Merrick

About Merrick

Junior

Aerospace Engineering

Minor: Arabic Year: Junior Hometown: Norfolk, Virginia Campus Involvement: AFROTC, Honors Program, Women in Aviation, O-Team, Resident Advisor Why I chose Embry-Riddle: I chose Embry-Riddle for the passionate and studious campus atmosphere. Everyone seemed so motivated and friendly! I immediately wanted to contribute to that positive environment.

Arabic & Eid

Happy June everyone! I’m currently blogging from Tucson, Arizona, where the air is hot and dry, I drink an unfathomable amount of water every day, and I study Arabic all of 7/7 days in a week.

Before I begin here’s a photo with my flight from Field Training on graduation day at the Propeller and Wings statue on Maxwell Air Force Base in Alabama.

Now that I’ve reminisced on my conclusion of AFROTC for the summer, when I arrived in Tucson at the beginning of June, Ramadan had a few more days left. Allow me to provide a small backstory:

A HUGE aspect of learning a new language is studying the culture of the language, the people who speak it, and the places where it’s spoken. Culture is a dynamic part of a society that can be experienced through food, clothing, religion, dialects, music, stories, and much more.

While the best way to gain exposure to a language is to study abroad and immerse yourself in all the country has to offer, in my case I am in Arizona, so I relish in my limited but still essential exposure to the Arab culture.

Religion plays a large part in the Arabic language and culture from certain phrases within the languages, to religious holidays celebrated widespread in countries throughout the Middle East and Northern Africa. Disclaimer: while not ALL Arabs practice Islam, and not ALL muslims speak Arabic, there is a large overlap.

Which brings me to my first topic of being in Arizona for the conclusion of the month of Ramadan, where muslims fast from sunrise to sunset with no food, water, chewing gum, or smoking. At the end of every day during this month long period the fast is typically broken by eating dates and having a large well balanced meal surrounded by family and friends. Now, at the conclusion of the entire month of Ramadan called Eid al-Fitr, Muslims gather in prayer and celebration, in which some of my classmates and I were welcomed with open arms to celebrate with the community in a huge outdoor park starting with prayer, then amazing food, and ending with great conversation.

Another student and I at the Eid al-Fitr celebration!

Aside from being able to celebrate Eid with so many wonderful people, in Project GO we also gain valuable knowledge and exposure to culture throughout weekly Dardasha events in which thus far we’ve had the pleasure of attending a performance from a Syrian violinist, meeting the Jordanian Ambassador to the United States of America, watching an Egyptian film, attending a Saudi cultural event, and talking with people from Lebanon, Egypt, Libya, Morocco, Iraq, and Saudi Arabia about their countries and the role that language and culture play in everyday life.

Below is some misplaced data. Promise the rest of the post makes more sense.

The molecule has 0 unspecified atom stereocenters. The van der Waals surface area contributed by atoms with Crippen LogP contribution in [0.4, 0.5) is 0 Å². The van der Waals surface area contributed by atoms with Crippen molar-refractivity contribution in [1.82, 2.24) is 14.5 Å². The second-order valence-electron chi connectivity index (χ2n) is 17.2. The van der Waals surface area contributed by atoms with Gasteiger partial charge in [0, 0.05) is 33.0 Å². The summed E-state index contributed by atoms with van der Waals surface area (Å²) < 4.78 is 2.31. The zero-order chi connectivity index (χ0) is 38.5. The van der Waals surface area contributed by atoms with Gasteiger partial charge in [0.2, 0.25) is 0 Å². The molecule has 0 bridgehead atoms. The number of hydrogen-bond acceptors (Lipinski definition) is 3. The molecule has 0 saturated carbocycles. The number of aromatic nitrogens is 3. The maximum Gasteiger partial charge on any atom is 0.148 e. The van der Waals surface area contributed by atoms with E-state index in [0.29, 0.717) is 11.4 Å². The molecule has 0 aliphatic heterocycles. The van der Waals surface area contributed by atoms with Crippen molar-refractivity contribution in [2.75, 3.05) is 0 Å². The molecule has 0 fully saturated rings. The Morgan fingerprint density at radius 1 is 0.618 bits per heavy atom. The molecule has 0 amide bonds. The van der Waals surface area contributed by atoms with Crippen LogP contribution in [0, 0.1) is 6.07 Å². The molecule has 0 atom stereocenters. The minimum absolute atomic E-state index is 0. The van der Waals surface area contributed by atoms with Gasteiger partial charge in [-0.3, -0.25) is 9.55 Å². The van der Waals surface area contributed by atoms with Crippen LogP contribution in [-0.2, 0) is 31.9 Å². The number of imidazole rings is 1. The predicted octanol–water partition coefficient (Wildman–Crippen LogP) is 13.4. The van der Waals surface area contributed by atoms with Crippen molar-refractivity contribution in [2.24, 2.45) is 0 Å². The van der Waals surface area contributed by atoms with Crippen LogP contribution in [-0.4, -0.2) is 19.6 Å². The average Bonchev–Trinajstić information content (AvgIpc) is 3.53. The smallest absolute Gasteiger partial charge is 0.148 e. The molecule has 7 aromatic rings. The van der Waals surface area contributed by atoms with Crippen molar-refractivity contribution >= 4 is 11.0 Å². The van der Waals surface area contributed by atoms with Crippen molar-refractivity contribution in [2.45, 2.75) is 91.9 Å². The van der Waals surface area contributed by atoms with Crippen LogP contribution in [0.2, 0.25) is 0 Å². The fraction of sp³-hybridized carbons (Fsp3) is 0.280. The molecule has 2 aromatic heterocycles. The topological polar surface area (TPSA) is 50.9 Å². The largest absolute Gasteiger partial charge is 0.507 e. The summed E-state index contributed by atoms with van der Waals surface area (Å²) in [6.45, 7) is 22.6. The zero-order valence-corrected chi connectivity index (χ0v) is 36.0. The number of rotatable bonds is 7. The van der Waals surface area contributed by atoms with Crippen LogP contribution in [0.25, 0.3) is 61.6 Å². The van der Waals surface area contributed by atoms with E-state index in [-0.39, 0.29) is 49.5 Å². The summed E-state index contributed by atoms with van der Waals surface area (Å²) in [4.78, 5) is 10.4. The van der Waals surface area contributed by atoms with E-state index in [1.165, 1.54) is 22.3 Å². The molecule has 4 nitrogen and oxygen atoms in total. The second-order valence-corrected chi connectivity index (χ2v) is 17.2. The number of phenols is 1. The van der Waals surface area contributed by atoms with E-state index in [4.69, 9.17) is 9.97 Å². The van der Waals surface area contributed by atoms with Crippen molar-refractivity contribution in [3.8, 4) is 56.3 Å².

I look forward to participating in many more cultural events this summer, continuing my Arabic studies, and hopefully some rain falling from the sky, as monsoon season thus far has been a dry one. Will report back soon, keep on keeping on folks!

!ما السلامة

AZ & AFROTC

Happy June everyone! I’m currently blogging from Tucson, Arizona, where I lay comfortably in the shade around 6am on a Sunday morning. 

A few fun differences in Tucson from Daytona Beach include the high elevation, the extremely dry heat, the seemingly more intense sun, lots of cacti, and Tucson is surrounded by mountains on three sides, which makes for some pretty amazing views. Whenever I introduce myself to people here and tell them I go to Riddle their first impression is the I attend Prescott because it’s only a few hours away, but truth be told I’m an ocean soul and I attend Daytona Beach, which makes for an even more interesting conversation.

I am currently just finishing up two weeks in AZ which means I’m about half way through my first semester of Arabic 405 which is Advanced Arabic I at the University of Arizona where I have tests every Friday and I have already taken my midterm examination. 

Arabic 405 is an intensive course in which Monday-Friday I have four hours of classroom time every day, followed by an hour break for lunch, office hours (which are essentially an extension of class) with the professor for two hours, followed by an hour of tutoring, a break for dinner, then two hours of language partner time, in addition to homework, projects, and additional studying I do on my own. My schedule is definitely busy, but typically it always is, and learning Arabic while challenging, is extremely fun.

I got some more photos from my time at Field Training during the Max 1 session!
Behold Alpha Flight at the Assault Course Finish line.

While I’m attending UA for summer courses with Project Global Officer there are students from all over the country here with me from the Army and Navy ROTC programs. My class consists of a total of five people, two of which are from Project GO. That being said, there are no extra “ROTC obligations” over the summer. Although naturally it’s encouraged to workout, we don’t have scheduled PT sessions or wear uniforms, and our primary job right now is to learn Arabic. I highly recommend studying over the summer because it makes it so much easier to give maximum effort when you don’t have any other classes to worry about.